The guilty verdict and death sentence brought little relief. People would not be satisfied until the hated defendant was dead. They were outside the prison in Trenton, N.J., cheering when Hauptmann was executed and yelling the next day as a hearse took his corpse away.
Anna Hauptmann, the widow whom I represented for more than a decade until her death in 1994 at age 95, never gave up the dream of seeing her husband cleared.
Exposing the truth will not bring him back, but it will help erase a blot on the American judicial system and, I hope, save others from a similar fate. If we can learn from the travesty of the Hauptmann case, then it will give purpose to an otherwise senseless death.
California has the nation's most populous death row, and more than 3,000 people await execution throughout the United States. The increase in death sentences has brought us full circle to those days in a small New Jersey courtroom where the quest for justice was obscured 60 years ago by a lust for vengeance.
Attorney Battles History's Verdict
From The San Francisco Chronicle , March 29, 1992:
by Leslie Guttman
As nearly always, Robert R. Bryan, San Francisco's veteran Death Row attorney, is trying to prove a man's innocence in a race against time. The twist is that Bryan's man, Bruno Richard Hauptmann, was sent to the electric chair 56 years ago for kidnapping the Lindbergh baby.
The race against time? Anna Hauptmann is 93, and Bryan has vowed to clear her husband's name while she is still alive.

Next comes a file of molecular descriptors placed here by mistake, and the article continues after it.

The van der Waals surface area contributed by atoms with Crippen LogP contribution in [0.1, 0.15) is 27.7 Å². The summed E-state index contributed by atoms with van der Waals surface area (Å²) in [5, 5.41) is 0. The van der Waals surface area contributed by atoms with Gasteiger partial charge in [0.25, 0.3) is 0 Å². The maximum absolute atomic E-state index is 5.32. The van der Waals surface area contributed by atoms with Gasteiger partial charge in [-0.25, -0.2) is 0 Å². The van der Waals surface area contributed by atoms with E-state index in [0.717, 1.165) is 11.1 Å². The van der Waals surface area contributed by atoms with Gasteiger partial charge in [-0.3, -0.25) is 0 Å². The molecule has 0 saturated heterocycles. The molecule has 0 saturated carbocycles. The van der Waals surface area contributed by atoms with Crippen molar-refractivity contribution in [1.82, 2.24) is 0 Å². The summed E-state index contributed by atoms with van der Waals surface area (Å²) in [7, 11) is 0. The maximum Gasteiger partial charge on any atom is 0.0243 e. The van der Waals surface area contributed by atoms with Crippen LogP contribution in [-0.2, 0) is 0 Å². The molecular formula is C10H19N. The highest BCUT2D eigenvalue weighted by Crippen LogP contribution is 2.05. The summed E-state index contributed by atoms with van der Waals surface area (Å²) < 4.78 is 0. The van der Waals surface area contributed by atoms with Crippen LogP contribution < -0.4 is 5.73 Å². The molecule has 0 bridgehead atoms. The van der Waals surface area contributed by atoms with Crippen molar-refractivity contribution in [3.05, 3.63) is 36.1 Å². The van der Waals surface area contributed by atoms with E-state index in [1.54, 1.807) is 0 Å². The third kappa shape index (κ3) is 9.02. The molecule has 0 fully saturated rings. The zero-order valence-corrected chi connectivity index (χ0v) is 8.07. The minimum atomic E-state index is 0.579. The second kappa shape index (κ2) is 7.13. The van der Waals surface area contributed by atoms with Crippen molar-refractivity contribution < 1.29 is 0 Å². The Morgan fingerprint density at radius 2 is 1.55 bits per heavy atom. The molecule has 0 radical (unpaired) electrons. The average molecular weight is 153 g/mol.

The Alabama-born lawyer with the fringe of red hair and the smooth Southern accent has spent 11 years and more than $ 100,000 of his own money in an effort to ''retry the Trial of the Century.'' He maintains that throughout the original 1935 trial, witnesses were bribed and coerced and that evidence was concealed as well as fabricated to support the state's case. Proving the innocence of Bruno Richard Hauptmann has become close to an obsession for the 49-year-old attorney, who is constantly shuttling to New Jersey and New York on the red eye to work on the case.
At first glance, Bryan is an unassuming man of medium height and weight, trim red mustache, blue eyes, fair complexion. But when he begins to speak about the Lindbergh case -- or any of his cases -- he is transformed into an impassioned, eloquent speaker shooting sparks. He says he disdains fellow lawyers who let ''money be their yardstick.'' For him, ''justice'' is as much a character trait as a legal concept.